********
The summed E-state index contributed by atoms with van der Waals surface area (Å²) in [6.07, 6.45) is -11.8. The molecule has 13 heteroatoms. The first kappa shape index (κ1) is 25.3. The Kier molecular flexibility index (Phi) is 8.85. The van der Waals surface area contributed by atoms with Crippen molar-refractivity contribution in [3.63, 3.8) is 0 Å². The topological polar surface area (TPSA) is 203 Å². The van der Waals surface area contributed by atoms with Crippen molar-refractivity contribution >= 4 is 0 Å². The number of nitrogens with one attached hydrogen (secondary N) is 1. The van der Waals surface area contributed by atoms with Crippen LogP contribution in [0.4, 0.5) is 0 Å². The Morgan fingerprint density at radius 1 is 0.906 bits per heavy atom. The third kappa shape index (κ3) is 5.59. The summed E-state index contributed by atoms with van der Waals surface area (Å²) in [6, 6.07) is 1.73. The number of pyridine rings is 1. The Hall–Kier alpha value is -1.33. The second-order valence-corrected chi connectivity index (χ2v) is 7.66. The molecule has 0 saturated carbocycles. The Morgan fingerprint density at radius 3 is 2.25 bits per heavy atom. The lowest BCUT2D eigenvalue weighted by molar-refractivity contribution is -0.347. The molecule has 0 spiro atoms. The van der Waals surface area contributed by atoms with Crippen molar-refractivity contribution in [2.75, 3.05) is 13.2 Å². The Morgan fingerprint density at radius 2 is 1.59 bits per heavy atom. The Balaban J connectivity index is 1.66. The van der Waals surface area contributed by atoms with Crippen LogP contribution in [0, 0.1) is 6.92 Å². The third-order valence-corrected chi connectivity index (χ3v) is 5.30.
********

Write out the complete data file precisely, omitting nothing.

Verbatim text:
The summed E-state index contributed by atoms with van der Waals surface area (Å²) in [6.07, 6.45) is -11.8. The molecule has 13 heteroatoms. The first kappa shape index (κ1) is 25.3. The Kier molecular flexibility index (Phi) is 8.85. The van der Waals surface area contributed by atoms with Crippen molar-refractivity contribution in [3.63, 3.8) is 0 Å². The topological polar surface area (TPSA) is 203 Å². The van der Waals surface area contributed by atoms with Crippen molar-refractivity contribution >= 4 is 0 Å². The number of nitrogens with one attached hydrogen (secondary N) is 1. The van der Waals surface area contributed by atoms with Crippen LogP contribution in [0.4, 0.5) is 0 Å². The Morgan fingerprint density at radius 1 is 0.906 bits per heavy atom. The third kappa shape index (κ3) is 5.59. The summed E-state index contributed by atoms with van der Waals surface area (Å²) in [6, 6.07) is 1.73. The number of pyridine rings is 1. The Hall–Kier alpha value is -1.33. The second-order valence-corrected chi connectivity index (χ2v) is 7.66. The molecule has 0 saturated carbocycles. The Morgan fingerprint density at radius 3 is 2.25 bits per heavy atom. The lowest BCUT2D eigenvalue weighted by molar-refractivity contribution is -0.347. The molecule has 0 spiro atoms. The van der Waals surface area contributed by atoms with Crippen molar-refractivity contribution in [2.75, 3.05) is 13.2 Å². The Morgan fingerprint density at radius 2 is 1.59 bits per heavy atom. The Balaban J connectivity index is 1.66. The van der Waals surface area contributed by atoms with Crippen LogP contribution in [0, 0.1) is 6.92 Å². The third-order valence-corrected chi connectivity index (χ3v) is 5.30.